The Korean War And Mccarthyism Essay

The Korean War And Mccarthyism Essay

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Since the beginning, diplomatic relations between the U.S. and the Soviet Union were very shaky. There was mistrust between each country, and most of their issues were regarding the Japanese invasions, which eventually became a common threat and this produced an alliance between both countries during World War II. After World War II, the American-Soviet relations that were established in the 1930’s were vastly influenced and affected by various events that caused their demise. The Korean War and McCarthyism were two of the events that had the most effect on American-Soviet relations. The Soviet Union and the U.S. were both greatly involved in the Korean War, both on opposing sides, causing a rivalry between both countries. McCarthyism blemished the American public’s opinion on the Soviet Union and instilled greater abhorrence to communism from Americans.
During the Korean War, the U.S. and the Soviet Union became rivals. The Soviet Union had an army in the North and the U.S. helped the Syngman Rhee government in the South. Prior to the U.S.’s involvement in the war, the Soviet Union was boycotting the Security Council resulting in it’s inability to use it’s veto power, and it’s involvement and support from the United Nations, especially the U.S., was declining. After the U.S. convinced the United Nations to help the Syngman Rhee government, the United States declared who’s side it was on: anticommunism. The war could be described as a war between anticommunism and communism. This completely shattered any sign of alliance between the Soviet Union and the United States.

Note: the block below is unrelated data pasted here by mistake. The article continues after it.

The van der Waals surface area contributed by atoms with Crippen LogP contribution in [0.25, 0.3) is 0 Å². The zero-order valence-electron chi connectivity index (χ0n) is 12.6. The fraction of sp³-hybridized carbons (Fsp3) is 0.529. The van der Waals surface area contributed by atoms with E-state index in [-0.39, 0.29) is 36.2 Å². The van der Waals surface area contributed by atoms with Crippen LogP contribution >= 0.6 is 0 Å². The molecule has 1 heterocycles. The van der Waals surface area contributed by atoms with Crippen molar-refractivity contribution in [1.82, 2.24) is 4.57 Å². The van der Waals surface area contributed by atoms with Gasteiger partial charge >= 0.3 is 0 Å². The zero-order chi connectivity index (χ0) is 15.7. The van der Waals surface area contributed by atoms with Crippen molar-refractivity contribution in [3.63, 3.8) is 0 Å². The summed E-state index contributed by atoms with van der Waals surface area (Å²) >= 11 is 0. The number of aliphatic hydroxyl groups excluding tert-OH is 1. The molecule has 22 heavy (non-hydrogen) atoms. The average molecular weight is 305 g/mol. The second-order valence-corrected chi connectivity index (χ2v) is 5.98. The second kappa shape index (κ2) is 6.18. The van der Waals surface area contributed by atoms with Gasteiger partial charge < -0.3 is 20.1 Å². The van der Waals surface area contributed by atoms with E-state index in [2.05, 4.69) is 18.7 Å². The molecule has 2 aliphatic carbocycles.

Furthermore, the war eventually reached a stalemate that lasted from July 1951 until 1953. The United State’s inability to win the war caused anxiety and...

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...become a full blown enemy of the United States, and American-Soviet relations were hostile rather than friendly.
The American-Soviet relations were unstable from the beginning, and any small disagreement or discord between the two countries was enough to break their alliance. The Korean War caused a rivalry between the U.S. and the Soviet Union that confirmed any mistrust the American government had against Joseph Stalin. The American pubic quickly joined the U.S. government and became fearful and angry towards the Soviet Union and Communism. This also encouraged the crusade against communism called McCarthyism that even persuaded the American people to mistrust it’s own citizens and it’s own government American-Soviet relations were broken and damaged to the point of no return. Up to the point, the Soviet Union was the greatest villain that the U.S. encountered.

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